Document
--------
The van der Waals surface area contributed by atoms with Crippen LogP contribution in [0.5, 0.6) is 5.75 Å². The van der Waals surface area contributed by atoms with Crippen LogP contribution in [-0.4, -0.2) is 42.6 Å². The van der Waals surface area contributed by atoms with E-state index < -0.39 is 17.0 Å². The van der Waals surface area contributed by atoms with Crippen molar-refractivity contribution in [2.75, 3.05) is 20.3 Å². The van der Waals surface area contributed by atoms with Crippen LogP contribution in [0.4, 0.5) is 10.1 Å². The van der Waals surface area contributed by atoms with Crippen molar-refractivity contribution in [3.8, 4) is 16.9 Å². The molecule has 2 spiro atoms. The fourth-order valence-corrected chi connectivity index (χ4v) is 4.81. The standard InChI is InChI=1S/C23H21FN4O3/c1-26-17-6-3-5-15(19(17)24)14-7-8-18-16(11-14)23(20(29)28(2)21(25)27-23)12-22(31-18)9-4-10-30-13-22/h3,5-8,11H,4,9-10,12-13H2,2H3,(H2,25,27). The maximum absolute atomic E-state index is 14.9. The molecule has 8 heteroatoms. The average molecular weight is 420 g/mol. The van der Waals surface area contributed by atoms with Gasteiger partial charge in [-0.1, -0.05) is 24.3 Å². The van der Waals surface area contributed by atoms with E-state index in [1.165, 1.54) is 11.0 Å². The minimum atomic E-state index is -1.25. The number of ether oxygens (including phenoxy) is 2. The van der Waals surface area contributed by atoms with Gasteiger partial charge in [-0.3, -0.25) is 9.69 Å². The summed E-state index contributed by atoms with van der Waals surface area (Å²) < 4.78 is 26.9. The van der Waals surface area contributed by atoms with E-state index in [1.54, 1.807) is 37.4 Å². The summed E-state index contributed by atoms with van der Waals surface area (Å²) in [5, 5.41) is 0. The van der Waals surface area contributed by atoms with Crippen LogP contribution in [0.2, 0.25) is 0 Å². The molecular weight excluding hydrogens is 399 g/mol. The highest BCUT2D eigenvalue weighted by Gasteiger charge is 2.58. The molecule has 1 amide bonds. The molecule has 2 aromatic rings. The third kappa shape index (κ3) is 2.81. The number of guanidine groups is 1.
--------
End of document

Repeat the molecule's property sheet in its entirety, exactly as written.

The van der Waals surface area contributed by atoms with Crippen LogP contribution in [0.5, 0.6) is 5.75 Å². The van der Waals surface area contributed by atoms with Crippen LogP contribution in [-0.4, -0.2) is 42.6 Å². The van der Waals surface area contributed by atoms with E-state index < -0.39 is 17.0 Å². The van der Waals surface area contributed by atoms with Crippen molar-refractivity contribution in [2.75, 3.05) is 20.3 Å². The van der Waals surface area contributed by atoms with Crippen LogP contribution in [0.4, 0.5) is 10.1 Å². The van der Waals surface area contributed by atoms with Crippen molar-refractivity contribution in [3.8, 4) is 16.9 Å². The molecule has 2 spiro atoms. The fourth-order valence-corrected chi connectivity index (χ4v) is 4.81. The standard InChI is InChI=1S/C23H21FN4O3/c1-26-17-6-3-5-15(19(17)24)14-7-8-18-16(11-14)23(20(29)28(2)21(25)27-23)12-22(31-18)9-4-10-30-13-22/h3,5-8,11H,4,9-10,12-13H2,2H3,(H2,25,27). The maximum absolute atomic E-state index is 14.9. The molecule has 8 heteroatoms. The average molecular weight is 420 g/mol. The van der Waals surface area contributed by atoms with Gasteiger partial charge in [-0.1, -0.05) is 24.3 Å². The van der Waals surface area contributed by atoms with E-state index in [1.165, 1.54) is 11.0 Å². The minimum atomic E-state index is -1.25. The number of ether oxygens (including phenoxy) is 2. The van der Waals surface area contributed by atoms with Gasteiger partial charge in [-0.3, -0.25) is 9.69 Å². The summed E-state index contributed by atoms with van der Waals surface area (Å²) < 4.78 is 26.9. The van der Waals surface area contributed by atoms with E-state index in [1.54, 1.807) is 37.4 Å². The summed E-state index contributed by atoms with van der Waals surface area (Å²) in [5, 5.41) is 0. The van der Waals surface area contributed by atoms with Crippen LogP contribution in [0.2, 0.25) is 0 Å². The molecular weight excluding hydrogens is 399 g/mol. The highest BCUT2D eigenvalue weighted by Gasteiger charge is 2.58. The molecule has 1 amide bonds. The molecule has 2 aromatic rings. The third kappa shape index (κ3) is 2.81. The number of guanidine groups is 1.